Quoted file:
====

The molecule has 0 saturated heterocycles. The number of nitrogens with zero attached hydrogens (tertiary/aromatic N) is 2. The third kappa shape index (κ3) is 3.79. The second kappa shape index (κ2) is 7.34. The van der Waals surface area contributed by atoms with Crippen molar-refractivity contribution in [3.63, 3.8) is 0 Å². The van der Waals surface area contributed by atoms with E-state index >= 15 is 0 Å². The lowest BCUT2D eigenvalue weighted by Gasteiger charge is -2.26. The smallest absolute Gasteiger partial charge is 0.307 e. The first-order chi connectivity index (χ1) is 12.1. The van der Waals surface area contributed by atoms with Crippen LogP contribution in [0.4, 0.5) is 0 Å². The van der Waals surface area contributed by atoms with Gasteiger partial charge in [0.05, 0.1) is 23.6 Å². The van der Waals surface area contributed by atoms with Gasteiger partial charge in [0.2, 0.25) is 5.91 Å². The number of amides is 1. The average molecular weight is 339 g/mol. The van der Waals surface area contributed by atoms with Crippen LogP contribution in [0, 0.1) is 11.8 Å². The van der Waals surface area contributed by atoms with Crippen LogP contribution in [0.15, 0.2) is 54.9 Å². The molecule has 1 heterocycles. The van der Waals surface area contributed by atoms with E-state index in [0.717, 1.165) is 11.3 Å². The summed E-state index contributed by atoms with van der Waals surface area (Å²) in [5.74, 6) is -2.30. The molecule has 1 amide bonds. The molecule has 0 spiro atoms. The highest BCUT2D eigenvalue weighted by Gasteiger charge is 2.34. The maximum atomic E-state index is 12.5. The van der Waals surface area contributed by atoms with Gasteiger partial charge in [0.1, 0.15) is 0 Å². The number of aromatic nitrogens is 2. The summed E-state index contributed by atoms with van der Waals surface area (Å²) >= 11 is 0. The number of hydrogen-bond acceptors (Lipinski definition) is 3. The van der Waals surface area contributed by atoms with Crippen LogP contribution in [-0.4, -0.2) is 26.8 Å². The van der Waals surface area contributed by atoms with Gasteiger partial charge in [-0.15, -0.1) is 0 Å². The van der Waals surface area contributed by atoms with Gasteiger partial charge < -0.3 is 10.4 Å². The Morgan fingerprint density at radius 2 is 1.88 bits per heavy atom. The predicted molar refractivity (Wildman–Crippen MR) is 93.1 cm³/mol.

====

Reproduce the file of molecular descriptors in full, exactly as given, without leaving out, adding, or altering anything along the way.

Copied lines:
The molecule has 0 saturated heterocycles. The number of nitrogens with zero attached hydrogens (tertiary/aromatic N) is 2. The third kappa shape index (κ3) is 3.79. The second kappa shape index (κ2) is 7.34. The van der Waals surface area contributed by atoms with Crippen molar-refractivity contribution in [3.63, 3.8) is 0 Å². The van der Waals surface area contributed by atoms with E-state index >= 15 is 0 Å². The lowest BCUT2D eigenvalue weighted by Gasteiger charge is -2.26. The smallest absolute Gasteiger partial charge is 0.307 e. The first-order chi connectivity index (χ1) is 12.1. The van der Waals surface area contributed by atoms with Crippen LogP contribution in [0.4, 0.5) is 0 Å². The van der Waals surface area contributed by atoms with Gasteiger partial charge in [0.05, 0.1) is 23.6 Å². The van der Waals surface area contributed by atoms with Gasteiger partial charge in [0.2, 0.25) is 5.91 Å². The number of amides is 1. The average molecular weight is 339 g/mol. The van der Waals surface area contributed by atoms with Crippen LogP contribution in [0, 0.1) is 11.8 Å². The van der Waals surface area contributed by atoms with Crippen LogP contribution in [0.15, 0.2) is 54.9 Å². The molecule has 1 heterocycles. The van der Waals surface area contributed by atoms with E-state index in [0.717, 1.165) is 11.3 Å². The summed E-state index contributed by atoms with van der Waals surface area (Å²) in [5.74, 6) is -2.30. The molecule has 1 amide bonds. The molecule has 0 spiro atoms. The highest BCUT2D eigenvalue weighted by Gasteiger charge is 2.34. The maximum atomic E-state index is 12.5. The van der Waals surface area contributed by atoms with Gasteiger partial charge in [0.1, 0.15) is 0 Å². The number of aromatic nitrogens is 2. The summed E-state index contributed by atoms with van der Waals surface area (Å²) >= 11 is 0. The number of hydrogen-bond acceptors (Lipinski definition) is 3. The van der Waals surface area contributed by atoms with Crippen LogP contribution in [-0.4, -0.2) is 26.8 Å². The van der Waals surface area contributed by atoms with Gasteiger partial charge in [-0.15, -0.1) is 0 Å². The van der Waals surface area contributed by atoms with Gasteiger partial charge < -0.3 is 10.4 Å². The Morgan fingerprint density at radius 2 is 1.88 bits per heavy atom. The predicted molar refractivity (Wildman–Crippen MR) is 93.1 cm³/mol.